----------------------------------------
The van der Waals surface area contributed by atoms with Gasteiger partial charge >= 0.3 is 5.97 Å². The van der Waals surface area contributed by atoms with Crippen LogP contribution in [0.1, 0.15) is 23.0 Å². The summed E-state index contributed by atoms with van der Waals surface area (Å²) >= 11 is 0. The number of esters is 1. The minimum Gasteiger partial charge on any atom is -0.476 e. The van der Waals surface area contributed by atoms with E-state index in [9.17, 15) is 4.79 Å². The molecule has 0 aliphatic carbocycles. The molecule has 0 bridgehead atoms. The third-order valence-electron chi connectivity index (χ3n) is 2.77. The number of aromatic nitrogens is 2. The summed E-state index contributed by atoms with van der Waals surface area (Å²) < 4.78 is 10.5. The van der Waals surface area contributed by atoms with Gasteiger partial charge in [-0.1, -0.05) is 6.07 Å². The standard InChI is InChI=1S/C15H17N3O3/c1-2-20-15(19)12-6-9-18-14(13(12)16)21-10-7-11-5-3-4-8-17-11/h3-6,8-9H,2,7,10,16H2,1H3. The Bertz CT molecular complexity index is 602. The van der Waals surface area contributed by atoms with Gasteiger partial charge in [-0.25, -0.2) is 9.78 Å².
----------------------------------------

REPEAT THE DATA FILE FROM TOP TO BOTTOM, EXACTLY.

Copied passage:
The van der Waals surface area contributed by atoms with Gasteiger partial charge >= 0.3 is 5.97 Å². The van der Waals surface area contributed by atoms with Crippen LogP contribution in [0.1, 0.15) is 23.0 Å². The summed E-state index contributed by atoms with van der Waals surface area (Å²) >= 11 is 0. The number of esters is 1. The minimum Gasteiger partial charge on any atom is -0.476 e. The van der Waals surface area contributed by atoms with E-state index in [9.17, 15) is 4.79 Å². The molecule has 0 aliphatic carbocycles. The molecule has 0 bridgehead atoms. The third-order valence-electron chi connectivity index (χ3n) is 2.77. The number of aromatic nitrogens is 2. The summed E-state index contributed by atoms with van der Waals surface area (Å²) < 4.78 is 10.5. The van der Waals surface area contributed by atoms with Gasteiger partial charge in [-0.1, -0.05) is 6.07 Å². The standard InChI is InChI=1S/C15H17N3O3/c1-2-20-15(19)12-6-9-18-14(13(12)16)21-10-7-11-5-3-4-8-17-11/h3-6,8-9H,2,7,10,16H2,1H3. The Bertz CT molecular complexity index is 602. The van der Waals surface area contributed by atoms with Gasteiger partial charge in [-0.25, -0.2) is 9.78 Å².